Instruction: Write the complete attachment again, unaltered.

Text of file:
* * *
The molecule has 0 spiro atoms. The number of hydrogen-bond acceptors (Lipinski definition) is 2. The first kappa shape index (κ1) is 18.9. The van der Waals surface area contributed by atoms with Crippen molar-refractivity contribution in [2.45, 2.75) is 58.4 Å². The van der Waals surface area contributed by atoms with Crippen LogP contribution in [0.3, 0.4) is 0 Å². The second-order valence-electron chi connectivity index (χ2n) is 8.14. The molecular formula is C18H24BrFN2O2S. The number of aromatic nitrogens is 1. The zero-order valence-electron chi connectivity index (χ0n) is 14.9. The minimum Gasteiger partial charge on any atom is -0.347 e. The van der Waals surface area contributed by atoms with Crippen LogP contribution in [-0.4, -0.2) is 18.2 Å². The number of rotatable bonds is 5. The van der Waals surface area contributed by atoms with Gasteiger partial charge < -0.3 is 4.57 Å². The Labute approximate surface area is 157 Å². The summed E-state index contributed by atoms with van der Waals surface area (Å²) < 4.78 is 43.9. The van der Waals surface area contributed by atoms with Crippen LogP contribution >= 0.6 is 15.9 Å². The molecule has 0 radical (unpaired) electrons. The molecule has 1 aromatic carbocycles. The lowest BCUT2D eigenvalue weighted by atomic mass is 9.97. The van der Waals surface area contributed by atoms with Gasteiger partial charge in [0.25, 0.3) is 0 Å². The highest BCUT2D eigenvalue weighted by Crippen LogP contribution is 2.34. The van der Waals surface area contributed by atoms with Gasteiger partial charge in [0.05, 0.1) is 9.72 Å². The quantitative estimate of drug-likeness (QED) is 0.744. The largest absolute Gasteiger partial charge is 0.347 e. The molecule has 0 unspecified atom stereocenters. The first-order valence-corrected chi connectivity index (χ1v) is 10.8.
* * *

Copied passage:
The molecule has 0 spiro atoms. The number of hydrogen-bond acceptors (Lipinski definition) is 2. The first kappa shape index (κ1) is 18.9. The van der Waals surface area contributed by atoms with Crippen molar-refractivity contribution in [2.45, 2.75) is 58.4 Å². The van der Waals surface area contributed by atoms with Crippen LogP contribution in [0.3, 0.4) is 0 Å². The second-order valence-electron chi connectivity index (χ2n) is 8.14. The molecular formula is C18H24BrFN2O2S. The number of aromatic nitrogens is 1. The zero-order valence-electron chi connectivity index (χ0n) is 14.9. The minimum Gasteiger partial charge on any atom is -0.347 e. The van der Waals surface area contributed by atoms with Crippen LogP contribution in [-0.4, -0.2) is 18.2 Å². The number of rotatable bonds is 5. The van der Waals surface area contributed by atoms with Gasteiger partial charge < -0.3 is 4.57 Å². The Labute approximate surface area is 157 Å². The summed E-state index contributed by atoms with van der Waals surface area (Å²) < 4.78 is 43.9. The van der Waals surface area contributed by atoms with Crippen LogP contribution >= 0.6 is 15.9 Å². The molecule has 0 radical (unpaired) electrons. The molecule has 1 aromatic carbocycles. The lowest BCUT2D eigenvalue weighted by atomic mass is 9.97. The van der Waals surface area contributed by atoms with Gasteiger partial charge in [0.25, 0.3) is 0 Å². The highest BCUT2D eigenvalue weighted by Crippen LogP contribution is 2.34. The van der Waals surface area contributed by atoms with Gasteiger partial charge in [0.05, 0.1) is 9.72 Å². The quantitative estimate of drug-likeness (QED) is 0.744. The largest absolute Gasteiger partial charge is 0.347 e. The molecule has 0 unspecified atom stereocenters. The first-order valence-corrected chi connectivity index (χ1v) is 10.8.